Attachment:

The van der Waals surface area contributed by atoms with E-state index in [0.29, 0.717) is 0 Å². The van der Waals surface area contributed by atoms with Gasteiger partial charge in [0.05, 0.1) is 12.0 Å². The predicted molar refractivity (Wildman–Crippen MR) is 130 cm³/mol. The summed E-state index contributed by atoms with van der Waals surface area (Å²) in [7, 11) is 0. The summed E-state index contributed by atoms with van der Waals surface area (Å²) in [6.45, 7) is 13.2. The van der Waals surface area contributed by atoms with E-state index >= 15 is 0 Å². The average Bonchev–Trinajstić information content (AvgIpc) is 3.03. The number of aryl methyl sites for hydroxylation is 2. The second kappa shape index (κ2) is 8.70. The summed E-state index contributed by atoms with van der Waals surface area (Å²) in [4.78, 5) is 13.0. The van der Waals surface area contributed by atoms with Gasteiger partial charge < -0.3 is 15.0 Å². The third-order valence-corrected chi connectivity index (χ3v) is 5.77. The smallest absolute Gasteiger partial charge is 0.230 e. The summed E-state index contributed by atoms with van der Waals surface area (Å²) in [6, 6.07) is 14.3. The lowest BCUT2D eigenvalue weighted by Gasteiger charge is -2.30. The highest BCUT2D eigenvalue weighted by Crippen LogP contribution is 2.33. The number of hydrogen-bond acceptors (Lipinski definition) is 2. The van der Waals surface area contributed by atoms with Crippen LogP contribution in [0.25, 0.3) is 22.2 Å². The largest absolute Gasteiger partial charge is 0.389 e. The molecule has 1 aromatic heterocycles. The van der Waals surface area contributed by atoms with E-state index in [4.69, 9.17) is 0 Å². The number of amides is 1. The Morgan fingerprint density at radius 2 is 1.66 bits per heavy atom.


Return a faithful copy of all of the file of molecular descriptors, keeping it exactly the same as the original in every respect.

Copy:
The van der Waals surface area contributed by atoms with E-state index in [0.29, 0.717) is 0 Å². The van der Waals surface area contributed by atoms with Gasteiger partial charge in [0.05, 0.1) is 12.0 Å². The predicted molar refractivity (Wildman–Crippen MR) is 130 cm³/mol. The summed E-state index contributed by atoms with van der Waals surface area (Å²) in [7, 11) is 0. The summed E-state index contributed by atoms with van der Waals surface area (Å²) in [6.45, 7) is 13.2. The van der Waals surface area contributed by atoms with E-state index >= 15 is 0 Å². The average Bonchev–Trinajstić information content (AvgIpc) is 3.03. The number of aryl methyl sites for hydroxylation is 2. The second kappa shape index (κ2) is 8.70. The summed E-state index contributed by atoms with van der Waals surface area (Å²) in [4.78, 5) is 13.0. The van der Waals surface area contributed by atoms with Gasteiger partial charge < -0.3 is 15.0 Å². The third-order valence-corrected chi connectivity index (χ3v) is 5.77. The smallest absolute Gasteiger partial charge is 0.230 e. The summed E-state index contributed by atoms with van der Waals surface area (Å²) in [6, 6.07) is 14.3. The lowest BCUT2D eigenvalue weighted by Gasteiger charge is -2.30. The highest BCUT2D eigenvalue weighted by Crippen LogP contribution is 2.33. The number of hydrogen-bond acceptors (Lipinski definition) is 2. The van der Waals surface area contributed by atoms with Crippen LogP contribution in [0.25, 0.3) is 22.2 Å². The largest absolute Gasteiger partial charge is 0.389 e. The molecule has 1 aromatic heterocycles. The van der Waals surface area contributed by atoms with E-state index in [4.69, 9.17) is 0 Å². The number of amides is 1. The Morgan fingerprint density at radius 2 is 1.66 bits per heavy atom.